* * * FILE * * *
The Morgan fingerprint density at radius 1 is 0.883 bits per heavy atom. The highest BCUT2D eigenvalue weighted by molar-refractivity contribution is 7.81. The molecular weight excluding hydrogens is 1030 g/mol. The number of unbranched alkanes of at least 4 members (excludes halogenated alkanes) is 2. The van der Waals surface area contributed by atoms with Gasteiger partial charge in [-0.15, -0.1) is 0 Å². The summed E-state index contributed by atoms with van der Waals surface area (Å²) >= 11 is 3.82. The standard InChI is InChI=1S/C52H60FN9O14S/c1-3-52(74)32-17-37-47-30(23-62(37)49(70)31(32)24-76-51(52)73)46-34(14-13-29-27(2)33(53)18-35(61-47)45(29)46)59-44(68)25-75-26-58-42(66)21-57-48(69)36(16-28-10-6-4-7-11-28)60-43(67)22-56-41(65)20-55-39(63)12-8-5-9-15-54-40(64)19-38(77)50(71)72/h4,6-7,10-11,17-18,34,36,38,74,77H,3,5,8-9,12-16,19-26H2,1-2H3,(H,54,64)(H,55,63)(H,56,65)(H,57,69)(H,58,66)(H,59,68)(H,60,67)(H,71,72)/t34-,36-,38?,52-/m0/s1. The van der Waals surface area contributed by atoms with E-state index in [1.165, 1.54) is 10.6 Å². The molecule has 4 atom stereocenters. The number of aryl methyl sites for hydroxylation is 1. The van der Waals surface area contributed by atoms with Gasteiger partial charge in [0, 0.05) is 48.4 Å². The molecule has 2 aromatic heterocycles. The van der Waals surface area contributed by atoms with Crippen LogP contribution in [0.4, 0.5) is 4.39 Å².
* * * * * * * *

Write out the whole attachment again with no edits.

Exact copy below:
The Morgan fingerprint density at radius 1 is 0.883 bits per heavy atom. The highest BCUT2D eigenvalue weighted by molar-refractivity contribution is 7.81. The molecular weight excluding hydrogens is 1030 g/mol. The number of unbranched alkanes of at least 4 members (excludes halogenated alkanes) is 2. The van der Waals surface area contributed by atoms with Gasteiger partial charge in [-0.15, -0.1) is 0 Å². The summed E-state index contributed by atoms with van der Waals surface area (Å²) >= 11 is 3.82. The standard InChI is InChI=1S/C52H60FN9O14S/c1-3-52(74)32-17-37-47-30(23-62(37)49(70)31(32)24-76-51(52)73)46-34(14-13-29-27(2)33(53)18-35(61-47)45(29)46)59-44(68)25-75-26-58-42(66)21-57-48(69)36(16-28-10-6-4-7-11-28)60-43(67)22-56-41(65)20-55-39(63)12-8-5-9-15-54-40(64)19-38(77)50(71)72/h4,6-7,10-11,17-18,34,36,38,74,77H,3,5,8-9,12-16,19-26H2,1-2H3,(H,54,64)(H,55,63)(H,56,65)(H,57,69)(H,58,66)(H,59,68)(H,60,67)(H,71,72)/t34-,36-,38?,52-/m0/s1. The van der Waals surface area contributed by atoms with E-state index in [1.165, 1.54) is 10.6 Å². The molecule has 4 atom stereocenters. The number of aryl methyl sites for hydroxylation is 1. The van der Waals surface area contributed by atoms with Gasteiger partial charge in [0, 0.05) is 48.4 Å². The molecule has 2 aromatic heterocycles. The van der Waals surface area contributed by atoms with Crippen LogP contribution in [0.4, 0.5) is 4.39 Å².